Revocation of probation. Appellant contends (1) that there was no evidence to authorize revocation of his probation; (2) that the "slight evidence" rule followed in probation revocation hearings is a violation of due process; (3) that the trial court erred by granting a continuance due to the absence of a state witness; (4) that the trial court erred by denying appellant's motion to dismiss the petition for revocation; and (5) that the trial court erred by admitting the prior inconsistent statement of Frederick Rowe, an alleged co-offender.
1. The evidence disclosed that police responded to a silent alarm at Belks department store in Albany, Georgia, and after seeing a broken glass door, observed Frederick Rowe hiding nearby under a hedge with several items of clothing in his possession. Rowe ran from the scene and was apprehended after a short chase. A police officer returned to the store and saw appellant walking down a public sidewalk adjacent to the store's parking lot. The policeman stopped appellant and after questioning him briefly arrested appellant.
31 App.) APRIL TERM, 1983.
Appellant denied any knowledge of, or participation in, the burglary. Rowe testified that he committed the burglary alone and appellant had nothing to do with the burglary. However, a prior statement to the police by Rowe implicated appellant in the planning and execution of the burglary, and was introduced into evidence by the state to impeach Rowe's testimony. Evidence introduced for impeachment is now admissible as substantive evidence of a defendant's guilt. Gibbons v. State, 248 Ga. 858
, 862 (286 SE2d 717
Only slight evidence is necessary to support the revocation of probation, Jones v. State, 153 Ga. App. 411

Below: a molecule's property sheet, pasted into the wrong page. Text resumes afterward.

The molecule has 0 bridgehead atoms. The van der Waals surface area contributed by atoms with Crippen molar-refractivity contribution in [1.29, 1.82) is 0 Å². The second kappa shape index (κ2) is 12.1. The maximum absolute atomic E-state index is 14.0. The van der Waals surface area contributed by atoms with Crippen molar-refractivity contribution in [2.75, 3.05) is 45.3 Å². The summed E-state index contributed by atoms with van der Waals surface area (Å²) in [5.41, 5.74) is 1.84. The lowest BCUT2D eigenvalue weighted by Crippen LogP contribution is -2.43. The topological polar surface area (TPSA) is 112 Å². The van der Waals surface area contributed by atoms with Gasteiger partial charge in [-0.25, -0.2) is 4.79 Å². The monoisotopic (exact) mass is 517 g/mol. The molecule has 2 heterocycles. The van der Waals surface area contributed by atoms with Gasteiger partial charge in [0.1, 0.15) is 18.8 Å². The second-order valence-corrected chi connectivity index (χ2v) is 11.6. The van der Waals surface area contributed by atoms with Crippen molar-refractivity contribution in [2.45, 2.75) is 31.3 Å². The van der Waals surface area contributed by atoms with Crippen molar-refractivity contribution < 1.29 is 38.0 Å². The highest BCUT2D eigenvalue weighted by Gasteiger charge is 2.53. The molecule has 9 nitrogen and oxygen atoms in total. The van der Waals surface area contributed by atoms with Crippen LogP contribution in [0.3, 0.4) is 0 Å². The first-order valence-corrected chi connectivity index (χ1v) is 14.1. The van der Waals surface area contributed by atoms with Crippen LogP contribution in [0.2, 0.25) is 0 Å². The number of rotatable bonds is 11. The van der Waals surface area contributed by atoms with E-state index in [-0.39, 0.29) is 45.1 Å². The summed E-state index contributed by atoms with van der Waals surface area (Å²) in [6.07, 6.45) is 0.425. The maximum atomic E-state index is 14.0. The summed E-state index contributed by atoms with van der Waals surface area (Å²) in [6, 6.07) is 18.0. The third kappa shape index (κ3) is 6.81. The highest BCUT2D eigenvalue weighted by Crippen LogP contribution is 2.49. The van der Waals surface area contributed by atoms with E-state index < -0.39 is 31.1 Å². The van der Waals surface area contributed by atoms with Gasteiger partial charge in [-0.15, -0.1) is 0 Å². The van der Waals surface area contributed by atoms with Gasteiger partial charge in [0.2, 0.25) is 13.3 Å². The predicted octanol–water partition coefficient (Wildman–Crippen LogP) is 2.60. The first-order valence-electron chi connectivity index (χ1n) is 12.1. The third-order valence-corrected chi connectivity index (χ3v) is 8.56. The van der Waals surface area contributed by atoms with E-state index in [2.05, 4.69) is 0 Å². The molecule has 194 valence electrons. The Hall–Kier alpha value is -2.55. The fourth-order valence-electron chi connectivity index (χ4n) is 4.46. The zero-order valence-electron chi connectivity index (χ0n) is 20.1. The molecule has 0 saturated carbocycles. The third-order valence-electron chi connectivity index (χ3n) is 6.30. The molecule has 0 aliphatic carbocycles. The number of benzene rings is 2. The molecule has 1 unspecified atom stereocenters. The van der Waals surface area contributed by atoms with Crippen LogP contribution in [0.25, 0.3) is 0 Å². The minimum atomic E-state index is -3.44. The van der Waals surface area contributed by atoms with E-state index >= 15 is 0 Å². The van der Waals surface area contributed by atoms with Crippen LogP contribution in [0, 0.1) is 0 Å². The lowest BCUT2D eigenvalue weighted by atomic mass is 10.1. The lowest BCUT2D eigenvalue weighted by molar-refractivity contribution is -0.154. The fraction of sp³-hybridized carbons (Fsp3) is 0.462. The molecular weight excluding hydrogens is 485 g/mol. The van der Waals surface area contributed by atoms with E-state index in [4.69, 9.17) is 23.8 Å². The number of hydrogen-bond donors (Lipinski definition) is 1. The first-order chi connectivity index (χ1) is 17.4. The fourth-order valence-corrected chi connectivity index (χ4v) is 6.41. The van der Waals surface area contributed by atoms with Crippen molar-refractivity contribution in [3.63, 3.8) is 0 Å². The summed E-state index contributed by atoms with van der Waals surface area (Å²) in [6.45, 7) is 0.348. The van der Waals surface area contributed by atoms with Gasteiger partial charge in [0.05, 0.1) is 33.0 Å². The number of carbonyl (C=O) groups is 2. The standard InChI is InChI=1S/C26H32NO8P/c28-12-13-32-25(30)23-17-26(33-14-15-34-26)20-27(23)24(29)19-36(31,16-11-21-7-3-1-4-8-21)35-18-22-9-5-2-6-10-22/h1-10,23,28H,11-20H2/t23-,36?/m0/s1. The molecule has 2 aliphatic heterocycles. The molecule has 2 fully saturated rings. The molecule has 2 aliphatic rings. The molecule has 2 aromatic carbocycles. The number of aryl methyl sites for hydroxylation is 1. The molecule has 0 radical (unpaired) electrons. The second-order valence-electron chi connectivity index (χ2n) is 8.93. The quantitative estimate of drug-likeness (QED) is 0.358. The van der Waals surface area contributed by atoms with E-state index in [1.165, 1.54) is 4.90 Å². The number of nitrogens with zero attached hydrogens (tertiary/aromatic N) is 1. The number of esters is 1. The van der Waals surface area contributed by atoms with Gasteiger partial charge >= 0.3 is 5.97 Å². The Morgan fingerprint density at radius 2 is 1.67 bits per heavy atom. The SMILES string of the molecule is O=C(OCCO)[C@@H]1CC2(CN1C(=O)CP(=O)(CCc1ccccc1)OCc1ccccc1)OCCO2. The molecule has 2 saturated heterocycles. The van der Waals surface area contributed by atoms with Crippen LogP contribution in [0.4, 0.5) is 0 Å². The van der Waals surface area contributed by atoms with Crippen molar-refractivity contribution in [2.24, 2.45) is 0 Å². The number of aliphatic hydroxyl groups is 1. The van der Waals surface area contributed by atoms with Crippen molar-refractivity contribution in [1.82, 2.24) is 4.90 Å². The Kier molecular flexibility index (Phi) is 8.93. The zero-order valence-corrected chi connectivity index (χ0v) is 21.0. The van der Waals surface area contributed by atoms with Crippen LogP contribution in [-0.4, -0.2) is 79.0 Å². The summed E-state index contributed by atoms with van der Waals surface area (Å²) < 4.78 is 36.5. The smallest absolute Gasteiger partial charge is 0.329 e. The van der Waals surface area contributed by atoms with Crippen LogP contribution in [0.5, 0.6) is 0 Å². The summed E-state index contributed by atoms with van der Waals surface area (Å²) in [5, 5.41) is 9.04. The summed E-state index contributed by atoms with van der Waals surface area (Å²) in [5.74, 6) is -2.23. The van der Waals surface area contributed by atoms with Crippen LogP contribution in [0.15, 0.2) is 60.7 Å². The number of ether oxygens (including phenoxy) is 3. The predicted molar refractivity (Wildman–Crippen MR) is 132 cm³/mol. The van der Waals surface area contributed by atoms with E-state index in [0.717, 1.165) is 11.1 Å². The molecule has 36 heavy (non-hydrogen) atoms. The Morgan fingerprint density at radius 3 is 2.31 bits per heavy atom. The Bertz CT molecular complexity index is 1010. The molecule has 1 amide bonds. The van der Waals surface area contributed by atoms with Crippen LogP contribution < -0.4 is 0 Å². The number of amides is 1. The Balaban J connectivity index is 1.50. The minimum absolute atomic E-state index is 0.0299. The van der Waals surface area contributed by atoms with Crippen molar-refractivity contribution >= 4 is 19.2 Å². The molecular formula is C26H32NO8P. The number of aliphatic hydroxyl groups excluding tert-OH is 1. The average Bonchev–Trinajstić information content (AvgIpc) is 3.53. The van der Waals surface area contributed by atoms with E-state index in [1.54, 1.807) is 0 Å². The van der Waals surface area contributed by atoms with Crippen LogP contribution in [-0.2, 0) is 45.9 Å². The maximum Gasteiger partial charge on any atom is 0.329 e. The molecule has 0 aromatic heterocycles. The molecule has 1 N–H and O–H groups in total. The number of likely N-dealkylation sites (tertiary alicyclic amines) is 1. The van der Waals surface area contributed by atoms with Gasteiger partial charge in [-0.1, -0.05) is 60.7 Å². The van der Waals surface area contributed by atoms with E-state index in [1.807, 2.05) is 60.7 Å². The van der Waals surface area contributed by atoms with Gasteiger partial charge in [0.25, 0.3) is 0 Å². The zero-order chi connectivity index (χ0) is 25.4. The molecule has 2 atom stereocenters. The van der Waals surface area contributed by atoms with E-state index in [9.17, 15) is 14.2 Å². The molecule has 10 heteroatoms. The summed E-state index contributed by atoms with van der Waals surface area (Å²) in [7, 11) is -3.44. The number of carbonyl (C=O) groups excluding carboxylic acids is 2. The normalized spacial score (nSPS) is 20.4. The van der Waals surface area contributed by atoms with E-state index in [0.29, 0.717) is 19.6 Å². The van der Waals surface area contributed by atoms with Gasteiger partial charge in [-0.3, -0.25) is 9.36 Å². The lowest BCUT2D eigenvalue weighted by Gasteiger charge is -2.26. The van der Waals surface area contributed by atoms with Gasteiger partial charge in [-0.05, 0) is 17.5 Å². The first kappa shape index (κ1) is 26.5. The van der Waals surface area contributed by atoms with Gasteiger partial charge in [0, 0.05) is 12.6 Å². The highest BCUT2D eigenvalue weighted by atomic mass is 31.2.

, 412 (265 SE2d 334
) (1980), and the evidence presented at the hearing was sufficient to meet that standard. Although appellant argues that the "slight evidence" standard is a violation of his right to due process, that contention has been decided adversely to appellant. Christian v. State, 164 Ga. App. 612
, 613 (2) (298 SE2d 325
Since the evidence was sufficient to support the revocation of appellant's probation, it follows that it was not error to deny his motion to dismiss the revocation petition.
2. Appellant contends the trial court erred by granting a continuance to the state because a state witness was absent due to illness. The transcript does not support this contention, as no continuance was granted the state for this or any other reason. In fact, the state rested its case without calling the absent witness. Thus, there is nothing for us to review. Sims v. State, 159 Ga. App. 692 (1) (285 SE2d 65) (1981)
3. In an attempt to impeach Frederick Rowe after he testified that he committed the burglary alone, the prosecuting attorney questioned Rowe about a written statement he gave to a detective which implicated appellant in the burglary. Rowe acknowledged that he had written and signed the statement, but when asked to read the statement in court, Rowe said he could not read the words. The court then admitted the statement into evidence for impeachment purposes over appellant's objection that the statement was hearsay. He contends that the court's ruling admitting the statement was error. This contention is without merit.
A witness may be impeached by contradictory statements previously made by him as to matters relevant to his testimony and to the case. OCGA 24-9-83
(Code Ann. 38-1803); Tommie v. State, 158 Ga. App. 216
, 217 (2) (279 SE2d 510
) (1981). Nor does the fact that the prior statement was a confession by Rowe render it inadmissible, because a confession of a joint offender implicating a defendant is inadmissible only where the co-offender does not testify and is not available for cross-examination. Bruton v. United States, 391 U. S. 123 (88 SC 1620, 20 LE2d 476); Reddish v. State, 238 Ga. 136
, 138 (231 SE2d 737
) (1977). Hence, no error was committed by allowing the prior inconsistent statement of Rowe into evidence. Callaway v. State, 156 Ga. App. 598 (275 SE2d 158) (1980)
Hobart M. Hind, District Attorney, Britt R. Priddy, Assistant District Attorney, for appellee.